The government of Manitoba will spend $78,000 on a two-year program to expose elementary and high school students in Lord Selkirk Park, William Whyte, North Point Douglas, and Dufferin to skilled trades, the province announced on Thursday. 

Hair dressing

Students involved in a provincial news conference hosted at Niji Mahkwa School learn about hair dressing as a trade. (CBC)

The program called North End Trades Discovery Initiative was created in partnership with the Skills Canada Manitoba, the Community Education Development Association (CEDA), the Winnipeg School Division and the Manitoba government, said a provincial news release. 

"Manitoba employers need tens of thousands of new skilled workers over the next decade," said Jobs and the Economy Minister and MLA for Point Douglas, Kevin Chief in the release.

"Fortunately, our neighbourhood has one of Canada's youngest and fastest-growing demographics to help us meet that demand. This initiative will help North End students learn about opportunities that are waiting for them right here at home."

The new initiative will coordinate activities and programs for students to learn about various trades and gain experience, the release said. 

roof building

Students try their hand at installing shingles during a provincial government media event at Niji Mahkwa School. (CBC)

It's like a "tap on the shoulder that lets them know a career in the trade is possible for them," said Chief.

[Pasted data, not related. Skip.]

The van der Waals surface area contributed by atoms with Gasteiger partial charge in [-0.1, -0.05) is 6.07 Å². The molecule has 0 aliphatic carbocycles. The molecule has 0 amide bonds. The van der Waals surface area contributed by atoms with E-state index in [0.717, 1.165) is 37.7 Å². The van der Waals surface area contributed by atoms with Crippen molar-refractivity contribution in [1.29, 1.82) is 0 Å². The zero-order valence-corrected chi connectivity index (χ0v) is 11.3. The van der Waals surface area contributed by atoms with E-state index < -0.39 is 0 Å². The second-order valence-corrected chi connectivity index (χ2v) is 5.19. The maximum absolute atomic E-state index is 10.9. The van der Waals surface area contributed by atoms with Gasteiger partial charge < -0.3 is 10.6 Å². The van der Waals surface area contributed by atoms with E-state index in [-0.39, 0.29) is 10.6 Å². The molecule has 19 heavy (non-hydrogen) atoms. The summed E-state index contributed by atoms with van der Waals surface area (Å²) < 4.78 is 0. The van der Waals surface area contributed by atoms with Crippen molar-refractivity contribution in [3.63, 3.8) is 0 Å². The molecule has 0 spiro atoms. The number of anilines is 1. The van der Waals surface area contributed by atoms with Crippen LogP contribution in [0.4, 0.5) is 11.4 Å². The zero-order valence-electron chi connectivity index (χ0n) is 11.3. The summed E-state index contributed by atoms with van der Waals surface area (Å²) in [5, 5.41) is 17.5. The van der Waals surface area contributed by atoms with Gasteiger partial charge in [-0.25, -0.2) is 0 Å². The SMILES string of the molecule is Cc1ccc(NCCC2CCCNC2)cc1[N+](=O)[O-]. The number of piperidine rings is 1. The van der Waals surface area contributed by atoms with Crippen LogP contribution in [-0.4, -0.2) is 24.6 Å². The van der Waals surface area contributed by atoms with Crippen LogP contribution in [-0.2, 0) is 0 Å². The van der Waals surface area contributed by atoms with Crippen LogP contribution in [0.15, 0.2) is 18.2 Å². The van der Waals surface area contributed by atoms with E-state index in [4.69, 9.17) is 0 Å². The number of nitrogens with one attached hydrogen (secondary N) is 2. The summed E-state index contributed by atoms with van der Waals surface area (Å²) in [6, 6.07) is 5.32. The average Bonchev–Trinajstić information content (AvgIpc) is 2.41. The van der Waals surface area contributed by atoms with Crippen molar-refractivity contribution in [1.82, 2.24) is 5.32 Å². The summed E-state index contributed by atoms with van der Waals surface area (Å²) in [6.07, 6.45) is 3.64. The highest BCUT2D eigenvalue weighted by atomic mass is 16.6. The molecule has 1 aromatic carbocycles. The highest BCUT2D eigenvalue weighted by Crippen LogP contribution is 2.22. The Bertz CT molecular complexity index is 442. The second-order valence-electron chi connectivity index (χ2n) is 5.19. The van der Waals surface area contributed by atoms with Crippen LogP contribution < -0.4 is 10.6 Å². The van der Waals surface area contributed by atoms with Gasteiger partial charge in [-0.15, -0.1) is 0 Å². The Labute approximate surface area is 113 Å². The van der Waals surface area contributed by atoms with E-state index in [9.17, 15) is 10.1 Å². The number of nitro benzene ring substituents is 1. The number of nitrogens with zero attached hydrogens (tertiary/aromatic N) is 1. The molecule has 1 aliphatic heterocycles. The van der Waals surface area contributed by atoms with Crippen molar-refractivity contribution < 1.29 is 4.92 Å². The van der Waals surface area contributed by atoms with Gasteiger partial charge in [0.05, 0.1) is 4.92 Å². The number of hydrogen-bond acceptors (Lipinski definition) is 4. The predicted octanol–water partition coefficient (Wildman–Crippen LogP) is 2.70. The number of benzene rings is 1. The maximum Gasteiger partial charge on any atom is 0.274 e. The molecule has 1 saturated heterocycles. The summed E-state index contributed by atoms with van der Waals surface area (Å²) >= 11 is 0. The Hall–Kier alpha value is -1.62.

Exposing youth, even those still in elementary school, will help students get excited about their futures, said Mark Wasyliw, board chair with the Winnipeg School Division.

"We are reaching them at an age when they are beginning to focus their studies and interests on what kind of career they want as an adult," he said in the release.

The North End Trades Discovery Initiative has several levels of learning opportunities including:

  • Trades awareness experiences for grade five and six students at David Livingstone, Niji Mahkwa and William Whyte schools with in-school projects and summer camp programs at R.B. Russell Vocational High School;
  • opportunities for some grade seven and eight students at Niji Mahkwa to go on industry tours and experience an after-school activity at R.B. Russell Vocational High School; and
  • trades awareness experiences for grade nine to 12 students involved at Children of the Earth, R.B. Russell and St. John's schools such as industry tours, after-school and summer programs, and participation in work co-operatives at social enterprises.